By Haruki Murakami , Translated from the Japanese by Philip Gabriel, Alfred A. Knopf,210 pages, $23
A Haruki Murakami novel is like the David Hockney painting of a swimming pool into which someone has just dived, fallen or been pushed. The colors are warm, the details realistic. The scene has an inviting transparency--no other contemporary Japanese novelist other than Murakami seems easier for the Western reader to enjoy. Yet there's a mystery at the center of it.
In Hockney's painting, the heavy solid body in the pool is invisible. We infer its existence only from the lacy shimmer of water the splash has left hanging in the air. The body need not be human--it could be a sofa or a garbage can--but we assume its humanity in the same leap of imagination in which we assume that, since a splash has risen from the surface, something had to have caused it by falling in.
In a Murakami novel, there are equivalents to the splash, but we don't assume that a solid body is at the bottom. We're made to wonder, instead, if it isn't a portal to another existence--an upside-down escape hatch from the world of PCs, fax machines, premium beers, classical music, rock 'n' roll, plane tickets, European fashion, graduate degrees and romance as dictated by Hollywood films.
Like his earlier, longer novels, "Sputnik Sweetheart" evokes this international culture that affluent people of all nations share. Murakami makes us comfortable. We imagine that we understand his characters--hip, attractive young people; they seduce us even as they seduce one another. We enjoy Murakami's wit and his skill at rendering the sensuous details of any scene--a sunstruck Greek island, the grimy security office of a Tokyo supermarket.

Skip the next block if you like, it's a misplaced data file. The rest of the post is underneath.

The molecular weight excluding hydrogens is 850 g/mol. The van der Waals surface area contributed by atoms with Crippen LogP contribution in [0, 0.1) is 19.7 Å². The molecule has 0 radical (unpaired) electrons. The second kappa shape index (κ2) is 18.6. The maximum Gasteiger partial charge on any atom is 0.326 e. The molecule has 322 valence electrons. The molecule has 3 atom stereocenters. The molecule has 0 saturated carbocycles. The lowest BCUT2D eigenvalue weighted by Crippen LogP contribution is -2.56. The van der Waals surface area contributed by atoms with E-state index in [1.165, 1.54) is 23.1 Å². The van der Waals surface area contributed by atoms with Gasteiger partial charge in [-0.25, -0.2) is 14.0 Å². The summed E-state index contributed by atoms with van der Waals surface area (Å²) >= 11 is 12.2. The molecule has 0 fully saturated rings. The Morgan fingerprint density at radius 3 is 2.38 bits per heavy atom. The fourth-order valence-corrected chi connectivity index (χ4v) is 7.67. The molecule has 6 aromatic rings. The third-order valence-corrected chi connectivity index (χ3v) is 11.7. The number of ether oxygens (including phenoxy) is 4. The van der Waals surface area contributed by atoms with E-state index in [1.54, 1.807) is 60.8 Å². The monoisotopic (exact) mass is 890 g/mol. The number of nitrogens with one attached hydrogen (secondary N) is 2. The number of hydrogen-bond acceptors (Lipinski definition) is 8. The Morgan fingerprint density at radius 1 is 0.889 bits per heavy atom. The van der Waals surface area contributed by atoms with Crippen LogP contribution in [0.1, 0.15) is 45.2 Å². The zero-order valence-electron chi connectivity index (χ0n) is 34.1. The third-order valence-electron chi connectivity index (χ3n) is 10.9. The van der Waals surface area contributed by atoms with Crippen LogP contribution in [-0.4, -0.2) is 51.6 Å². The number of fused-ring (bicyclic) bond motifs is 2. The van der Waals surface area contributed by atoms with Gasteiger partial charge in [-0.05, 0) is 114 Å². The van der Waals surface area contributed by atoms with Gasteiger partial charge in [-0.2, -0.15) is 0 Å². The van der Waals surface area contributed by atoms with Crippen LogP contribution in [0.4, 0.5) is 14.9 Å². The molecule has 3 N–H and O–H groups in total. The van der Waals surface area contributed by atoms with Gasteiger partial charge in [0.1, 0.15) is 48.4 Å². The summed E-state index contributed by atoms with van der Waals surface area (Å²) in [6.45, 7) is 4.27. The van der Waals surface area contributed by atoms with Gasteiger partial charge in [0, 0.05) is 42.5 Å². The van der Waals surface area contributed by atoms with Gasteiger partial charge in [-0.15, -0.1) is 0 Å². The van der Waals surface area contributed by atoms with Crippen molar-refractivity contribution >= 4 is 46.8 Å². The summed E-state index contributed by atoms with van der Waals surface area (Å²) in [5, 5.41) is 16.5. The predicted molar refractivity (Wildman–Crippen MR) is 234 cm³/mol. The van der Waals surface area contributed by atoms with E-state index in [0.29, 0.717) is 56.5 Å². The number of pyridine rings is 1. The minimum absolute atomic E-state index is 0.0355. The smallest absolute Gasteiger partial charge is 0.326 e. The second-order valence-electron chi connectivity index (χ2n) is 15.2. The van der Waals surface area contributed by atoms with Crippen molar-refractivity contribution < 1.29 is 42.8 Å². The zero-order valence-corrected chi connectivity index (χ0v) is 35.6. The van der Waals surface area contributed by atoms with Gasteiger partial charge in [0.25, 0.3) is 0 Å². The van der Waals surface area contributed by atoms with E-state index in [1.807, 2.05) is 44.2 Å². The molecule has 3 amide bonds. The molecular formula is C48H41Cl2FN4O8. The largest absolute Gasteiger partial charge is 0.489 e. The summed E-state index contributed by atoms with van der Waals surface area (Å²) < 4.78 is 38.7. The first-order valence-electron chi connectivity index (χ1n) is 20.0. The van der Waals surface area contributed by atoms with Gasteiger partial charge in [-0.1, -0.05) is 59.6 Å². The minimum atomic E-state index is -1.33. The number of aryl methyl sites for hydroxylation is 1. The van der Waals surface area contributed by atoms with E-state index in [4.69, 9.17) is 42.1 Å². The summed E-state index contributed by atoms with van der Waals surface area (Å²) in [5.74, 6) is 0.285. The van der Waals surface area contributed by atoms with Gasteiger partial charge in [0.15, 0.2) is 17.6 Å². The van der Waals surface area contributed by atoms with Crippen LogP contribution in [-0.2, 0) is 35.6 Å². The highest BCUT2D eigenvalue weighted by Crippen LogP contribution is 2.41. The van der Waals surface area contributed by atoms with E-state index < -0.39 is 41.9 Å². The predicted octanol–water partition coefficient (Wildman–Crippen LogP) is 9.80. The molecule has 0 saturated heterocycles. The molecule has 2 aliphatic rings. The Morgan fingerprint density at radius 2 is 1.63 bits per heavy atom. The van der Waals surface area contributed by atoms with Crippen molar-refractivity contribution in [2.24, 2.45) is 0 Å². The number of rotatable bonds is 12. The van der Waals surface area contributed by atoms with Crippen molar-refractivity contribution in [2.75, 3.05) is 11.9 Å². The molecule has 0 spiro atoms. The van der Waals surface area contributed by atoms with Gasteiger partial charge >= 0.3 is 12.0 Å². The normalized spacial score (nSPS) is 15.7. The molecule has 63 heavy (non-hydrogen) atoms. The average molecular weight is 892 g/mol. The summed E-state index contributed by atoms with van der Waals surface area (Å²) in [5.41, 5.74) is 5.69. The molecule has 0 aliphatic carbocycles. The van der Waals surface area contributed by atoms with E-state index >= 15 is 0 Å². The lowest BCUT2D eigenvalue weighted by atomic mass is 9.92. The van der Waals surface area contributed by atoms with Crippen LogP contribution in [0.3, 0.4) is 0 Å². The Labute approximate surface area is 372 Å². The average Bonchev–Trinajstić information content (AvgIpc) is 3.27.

Then there's a splash.
Below it, however briefly, is an opening to somewhere else.
In "Sputnik Sweetheart," the alternative universe is an escape hatch for people who are hopelessly frustrated in this one. The narrator has become a grade-school teacher by default; his emotional life is invested in a young woman, Sumire, who is his best friend but has no sexual interest in him. Sumire's desire to write novels and live a disorderly writer's life is short-circuited by her sudden love for Miu, a businesswoman nearly twice her age.
Miu trained to be a concert pianist, but 14 years ago she experienced herself splitting into two people, one of whom vanished to "the other side." The person who remains is emotionally sterile. She can't respond to Sumire sexually, though Sumire sheds her bohemian habits, works devotedly for Miu and accompanies her on a European trip that ends on the island.
Then it's Sumire's turn to disappear--all of her, from a speck of land with no exits. Miu summons the narrator, who finds enigmatic writings in Sumire's computer--including her transcription of Miu's strange story--but nothing solid, no body at the bottom of the pool.
The rest of this short novel is a meditation on human loneliness. The title comes from Miu's confusing the word "beatnik"--what Sumire aspires to be--with the name of the first Soviet satellite, which translates as "traveling companion." Without the person or vocation they love, Murakami's characters conclude, they too are like "a poor little lump of metal, spinning around the Earth," tethered by nothing but gravity.
A meditation, though, isn't the same as a climax. Murakami's ventures into the surreal in such major works as "The Wind-Up Bird Chronicle" and "Dance Dance Dance" didn't bother us. They made the stories more interesting, more unpredictable, more profound.
But "Sputnik Sweetheart" is a story that ends before the novel does--mainly because this version of the escape-hatch idea is too blunt to be persuasive. People don't vanish through wormholes in the cosmic fabric, no matter how much we might fear or wish they do.